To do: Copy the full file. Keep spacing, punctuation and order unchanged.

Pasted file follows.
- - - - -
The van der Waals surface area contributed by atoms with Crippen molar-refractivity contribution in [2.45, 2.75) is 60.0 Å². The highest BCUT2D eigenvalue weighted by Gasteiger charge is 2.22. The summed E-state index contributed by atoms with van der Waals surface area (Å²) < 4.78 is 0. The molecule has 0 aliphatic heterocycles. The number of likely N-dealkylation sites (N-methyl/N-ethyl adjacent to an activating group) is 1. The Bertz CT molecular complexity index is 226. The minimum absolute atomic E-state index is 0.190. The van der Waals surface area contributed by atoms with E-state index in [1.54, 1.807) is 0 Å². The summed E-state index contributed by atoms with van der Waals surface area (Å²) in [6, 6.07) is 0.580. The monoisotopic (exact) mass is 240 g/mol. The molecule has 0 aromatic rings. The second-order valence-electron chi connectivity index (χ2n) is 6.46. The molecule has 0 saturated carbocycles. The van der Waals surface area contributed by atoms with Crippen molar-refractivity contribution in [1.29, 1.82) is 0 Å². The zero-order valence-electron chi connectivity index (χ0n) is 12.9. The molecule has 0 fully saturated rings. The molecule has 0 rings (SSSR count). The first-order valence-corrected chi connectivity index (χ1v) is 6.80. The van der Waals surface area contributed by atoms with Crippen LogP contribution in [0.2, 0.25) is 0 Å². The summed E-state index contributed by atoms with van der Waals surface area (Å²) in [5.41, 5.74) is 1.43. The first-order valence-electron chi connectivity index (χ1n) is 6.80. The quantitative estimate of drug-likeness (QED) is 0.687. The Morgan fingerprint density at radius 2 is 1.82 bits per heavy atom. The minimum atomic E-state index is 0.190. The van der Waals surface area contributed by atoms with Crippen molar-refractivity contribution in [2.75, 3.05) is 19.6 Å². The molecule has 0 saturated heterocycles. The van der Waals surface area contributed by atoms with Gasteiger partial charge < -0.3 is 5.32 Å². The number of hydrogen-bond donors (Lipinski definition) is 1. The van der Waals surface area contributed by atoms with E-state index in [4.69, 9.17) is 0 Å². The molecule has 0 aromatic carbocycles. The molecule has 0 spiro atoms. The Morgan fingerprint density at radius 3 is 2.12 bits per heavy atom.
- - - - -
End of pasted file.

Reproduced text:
The van der Waals surface area contributed by atoms with Crippen molar-refractivity contribution in [2.45, 2.75) is 60.0 Å². The highest BCUT2D eigenvalue weighted by Gasteiger charge is 2.22. The summed E-state index contributed by atoms with van der Waals surface area (Å²) < 4.78 is 0. The molecule has 0 aliphatic heterocycles. The number of likely N-dealkylation sites (N-methyl/N-ethyl adjacent to an activating group) is 1. The Bertz CT molecular complexity index is 226. The minimum absolute atomic E-state index is 0.190. The van der Waals surface area contributed by atoms with E-state index in [1.54, 1.807) is 0 Å². The summed E-state index contributed by atoms with van der Waals surface area (Å²) in [6, 6.07) is 0.580. The monoisotopic (exact) mass is 240 g/mol. The molecule has 0 aromatic rings. The second-order valence-electron chi connectivity index (χ2n) is 6.46. The molecule has 0 saturated carbocycles. The van der Waals surface area contributed by atoms with Crippen molar-refractivity contribution in [1.29, 1.82) is 0 Å². The zero-order valence-electron chi connectivity index (χ0n) is 12.9. The molecule has 0 fully saturated rings. The molecule has 0 rings (SSSR count). The first-order valence-corrected chi connectivity index (χ1v) is 6.80. The van der Waals surface area contributed by atoms with Crippen LogP contribution in [0.2, 0.25) is 0 Å². The summed E-state index contributed by atoms with van der Waals surface area (Å²) in [5.41, 5.74) is 1.43. The first-order valence-electron chi connectivity index (χ1n) is 6.80. The quantitative estimate of drug-likeness (QED) is 0.687. The Morgan fingerprint density at radius 2 is 1.82 bits per heavy atom. The minimum atomic E-state index is 0.190. The van der Waals surface area contributed by atoms with Crippen molar-refractivity contribution in [2.75, 3.05) is 19.6 Å². The molecule has 0 saturated heterocycles. The van der Waals surface area contributed by atoms with Gasteiger partial charge < -0.3 is 5.32 Å². The number of hydrogen-bond donors (Lipinski definition) is 1. The van der Waals surface area contributed by atoms with E-state index in [4.69, 9.17) is 0 Å². The molecule has 0 aromatic carbocycles. The molecule has 0 spiro atoms. The Morgan fingerprint density at radius 3 is 2.12 bits per heavy atom.